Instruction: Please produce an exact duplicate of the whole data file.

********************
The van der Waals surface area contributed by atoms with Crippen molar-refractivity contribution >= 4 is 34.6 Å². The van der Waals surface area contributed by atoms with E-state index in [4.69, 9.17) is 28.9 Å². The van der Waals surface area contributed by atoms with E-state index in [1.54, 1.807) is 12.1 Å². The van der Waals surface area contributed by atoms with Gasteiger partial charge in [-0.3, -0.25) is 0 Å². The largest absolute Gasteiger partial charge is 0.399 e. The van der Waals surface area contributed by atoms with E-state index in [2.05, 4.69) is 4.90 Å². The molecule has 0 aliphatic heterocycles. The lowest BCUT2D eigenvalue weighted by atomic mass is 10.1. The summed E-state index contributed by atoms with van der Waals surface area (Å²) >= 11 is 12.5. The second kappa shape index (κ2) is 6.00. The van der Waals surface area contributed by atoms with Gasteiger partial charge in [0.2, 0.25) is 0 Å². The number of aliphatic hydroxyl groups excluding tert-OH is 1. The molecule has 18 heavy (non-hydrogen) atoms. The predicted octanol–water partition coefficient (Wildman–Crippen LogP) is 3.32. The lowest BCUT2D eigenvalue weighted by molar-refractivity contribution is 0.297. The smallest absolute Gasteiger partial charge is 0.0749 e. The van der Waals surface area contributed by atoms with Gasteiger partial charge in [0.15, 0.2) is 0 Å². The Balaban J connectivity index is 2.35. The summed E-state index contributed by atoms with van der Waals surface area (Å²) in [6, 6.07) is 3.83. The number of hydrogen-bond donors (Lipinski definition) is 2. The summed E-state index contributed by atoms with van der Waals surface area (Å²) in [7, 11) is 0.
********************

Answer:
The van der Waals surface area contributed by atoms with Crippen molar-refractivity contribution >= 4 is 34.6 Å². The van der Waals surface area contributed by atoms with E-state index in [4.69, 9.17) is 28.9 Å². The van der Waals surface area contributed by atoms with E-state index in [1.54, 1.807) is 12.1 Å². The van der Waals surface area contributed by atoms with Gasteiger partial charge in [-0.3, -0.25) is 0 Å². The largest absolute Gasteiger partial charge is 0.399 e. The van der Waals surface area contributed by atoms with E-state index in [2.05, 4.69) is 4.90 Å². The molecule has 0 aliphatic heterocycles. The lowest BCUT2D eigenvalue weighted by atomic mass is 10.1. The summed E-state index contributed by atoms with van der Waals surface area (Å²) >= 11 is 12.5. The second kappa shape index (κ2) is 6.00. The van der Waals surface area contributed by atoms with Gasteiger partial charge in [0.2, 0.25) is 0 Å². The number of aliphatic hydroxyl groups excluding tert-OH is 1. The molecule has 18 heavy (non-hydrogen) atoms. The predicted octanol–water partition coefficient (Wildman–Crippen LogP) is 3.32. The lowest BCUT2D eigenvalue weighted by molar-refractivity contribution is 0.297. The smallest absolute Gasteiger partial charge is 0.0749 e. The van der Waals surface area contributed by atoms with Gasteiger partial charge in [0.15, 0.2) is 0 Å². The Balaban J connectivity index is 2.35. The summed E-state index contributed by atoms with van der Waals surface area (Å²) in [6, 6.07) is 3.83. The number of hydrogen-bond donors (Lipinski definition) is 2. The summed E-state index contributed by atoms with van der Waals surface area (Å²) in [7, 11) is 0.